Kumbhar Hasan Umar is a famed potter from Bhuj in Gujarat. He takes up to five days to mould, fire and paint a batch of little bowls. Life was good till 2001, when the Bhuj earthquake levelled his home and his dreams. But when you belong to a legendary family of potters, and even carry the glorious "kumbhar" in your family title, life's experiments begin and end with clay.
Umar and his family remoulded themselves to deal with life's fresh blows and burdens, letting the lack of appreciation for their craft sink in, and moving on with the times. Trying to create what the world would like - the garish, the glazed. Trying to get used to the spoken and the unspoken verdicts - who cares for your craft? Who cares for the beauty that the little imperfections lend to your creations?
But they are not giving up yet. In fact, not ever.
Umar's story is not his alone. The same thoughts, sometimes articulated, sometimes not - link almost all the old potters of India.
M Rangaswamy makes animal figurines - elephants, horses and bulls - to dedicate to the Lord Ayannar shrines in Tamil Nadu. It takes up to five people and five days to make one figurine. Once complete, they are placed inside a shrine - the figurine heads with their trademark head tilts in reverence to the god.
"It's only here that you see these figurines placed in a lawn. Or in some affluent people's homes. But traditionally their place is inside a temple or a sacred part of the house," says Rangaswamy, who is showcasing his pottery at an exhibition titled "In the Language of the Clay" at IIC.
Rangaswamy is patiently entertaining queries on his craft and his village from those present to see the potters' exhibition.
"You didn't get a special piece for me this time," an old patron of his works teases him. He indulges her a little, he knows how much she values his works, and how much he values people like her.
What irks him is when people repeatedly tell him that his craft is expensive, his creations overpriced - especially when it comes from those who would spend a fortune on an assembly line product, but would bargain hard for a hand-crafted item.
Harkishan Prajapati, a Delhi-based potter, also loses his cool when he gets told that his art is expensive.
Holding a medium-sized terracotta bowl, he asks, "If I am selling this for Rs 750 how is this expensive? I have spent almost a week working on this piece."
In the four decades or so that Prajapati has been making clay pottery he has not managed to own an outlet to retail his creations. He works from home, often on orders.
"The middle class does not seem to understand the worth of clay pottery. I have almost given up on them. It's only the rich or people who appreciate Indian arts who understand the hard work that has gone into each piece," he says.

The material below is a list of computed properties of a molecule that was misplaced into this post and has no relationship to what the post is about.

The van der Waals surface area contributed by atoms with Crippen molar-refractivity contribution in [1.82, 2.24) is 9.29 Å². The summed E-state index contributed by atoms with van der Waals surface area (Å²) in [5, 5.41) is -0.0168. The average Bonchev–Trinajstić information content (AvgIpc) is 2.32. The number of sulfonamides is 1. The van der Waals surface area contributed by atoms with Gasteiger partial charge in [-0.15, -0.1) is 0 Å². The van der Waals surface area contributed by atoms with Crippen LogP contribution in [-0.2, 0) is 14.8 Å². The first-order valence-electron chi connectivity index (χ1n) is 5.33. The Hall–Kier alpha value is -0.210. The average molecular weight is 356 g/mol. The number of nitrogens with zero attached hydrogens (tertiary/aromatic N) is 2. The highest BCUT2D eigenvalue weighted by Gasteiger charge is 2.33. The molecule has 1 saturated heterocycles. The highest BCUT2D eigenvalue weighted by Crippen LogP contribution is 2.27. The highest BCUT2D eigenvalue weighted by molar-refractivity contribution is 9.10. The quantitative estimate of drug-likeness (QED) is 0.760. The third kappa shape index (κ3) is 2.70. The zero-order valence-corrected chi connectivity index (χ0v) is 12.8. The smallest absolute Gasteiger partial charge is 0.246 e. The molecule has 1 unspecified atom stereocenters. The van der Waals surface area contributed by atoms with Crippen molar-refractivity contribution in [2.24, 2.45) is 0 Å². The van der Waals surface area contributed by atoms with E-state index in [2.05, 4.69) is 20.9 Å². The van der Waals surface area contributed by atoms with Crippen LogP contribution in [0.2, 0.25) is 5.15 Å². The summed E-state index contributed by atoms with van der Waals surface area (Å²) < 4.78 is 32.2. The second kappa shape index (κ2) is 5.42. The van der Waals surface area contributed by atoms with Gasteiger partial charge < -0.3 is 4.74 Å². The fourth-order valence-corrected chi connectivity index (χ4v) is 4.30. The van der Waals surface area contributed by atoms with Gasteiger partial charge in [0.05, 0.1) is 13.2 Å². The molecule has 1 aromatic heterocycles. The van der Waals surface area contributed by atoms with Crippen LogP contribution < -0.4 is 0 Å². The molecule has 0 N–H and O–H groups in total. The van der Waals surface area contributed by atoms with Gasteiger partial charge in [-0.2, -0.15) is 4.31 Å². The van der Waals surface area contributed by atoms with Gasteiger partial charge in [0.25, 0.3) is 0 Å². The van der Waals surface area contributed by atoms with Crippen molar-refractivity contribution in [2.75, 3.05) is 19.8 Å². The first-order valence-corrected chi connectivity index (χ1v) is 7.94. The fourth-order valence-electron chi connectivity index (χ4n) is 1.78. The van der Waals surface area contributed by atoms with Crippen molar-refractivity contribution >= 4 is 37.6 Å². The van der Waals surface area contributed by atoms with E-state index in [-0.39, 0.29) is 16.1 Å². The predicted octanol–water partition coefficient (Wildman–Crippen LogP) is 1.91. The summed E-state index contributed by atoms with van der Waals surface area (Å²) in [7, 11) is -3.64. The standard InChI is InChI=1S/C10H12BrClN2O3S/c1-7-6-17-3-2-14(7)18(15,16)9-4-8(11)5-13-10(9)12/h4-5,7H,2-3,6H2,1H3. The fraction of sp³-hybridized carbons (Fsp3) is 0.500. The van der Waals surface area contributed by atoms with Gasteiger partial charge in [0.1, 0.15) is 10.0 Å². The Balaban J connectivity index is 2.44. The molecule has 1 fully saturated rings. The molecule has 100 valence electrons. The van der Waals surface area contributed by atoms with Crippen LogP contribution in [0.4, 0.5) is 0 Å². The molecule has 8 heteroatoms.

People who care
The good news is those who appreciate the arts are doing their bit to help potters around the country. This exhibition is ample proof of their efforts.
Curator of the exhibition Ritu Sethi says, "The scene is not dismal. We are doing our bit, giving them a push, helping them stay afloat. And believe me they are quick to learn, quick to adapt to the changing market."
She gives an example. "If you tell them to stop using lead in their creations because that is harmful, they will. Tell them clay pottery is good for people with diabetes, they understand."
With pottery not exactly a profitable business, the newer generations are trying to stay out, or practice the craft only to supplement the family income.
Prajapati has six daughters. He has married two off, the next two in line help him at the potter's wheel. One of them is studying fine arts and the other is pursuing her post graduation in political science.
Both are experts in making terracotta jewellery.
"It is up to them if they want to take this forward. Who knows what will happen when they go to their own homes?" wonders Prajapati.
You want to believe Sethi when you see Ranjana, a little girl from Gujarat, making a clay panel with mirror work.
Her grandfather, Basar Bhura, lovingly looks at her and says that in his village the exterior of houses will continue to be adorned with inlaid mirrors.
He is happy with the orders too - clay mirror panels of various sizes. "We make them on order and courier them," he declares proudly.
Ask him if the breakage worries him, and he says, "No, we package it very nicely."
Umar also entertains the odd order.
"Where are the buyers?" he asks. "I have come with three boxes of pottery and will probably go back with two. And by the time I am back in my village there will be several broken pieces."
Sethi is right when she says the scene is not dismal. But it will be - if adequate measures both governmental and voluntary - are not taken to back the grand potters of our country.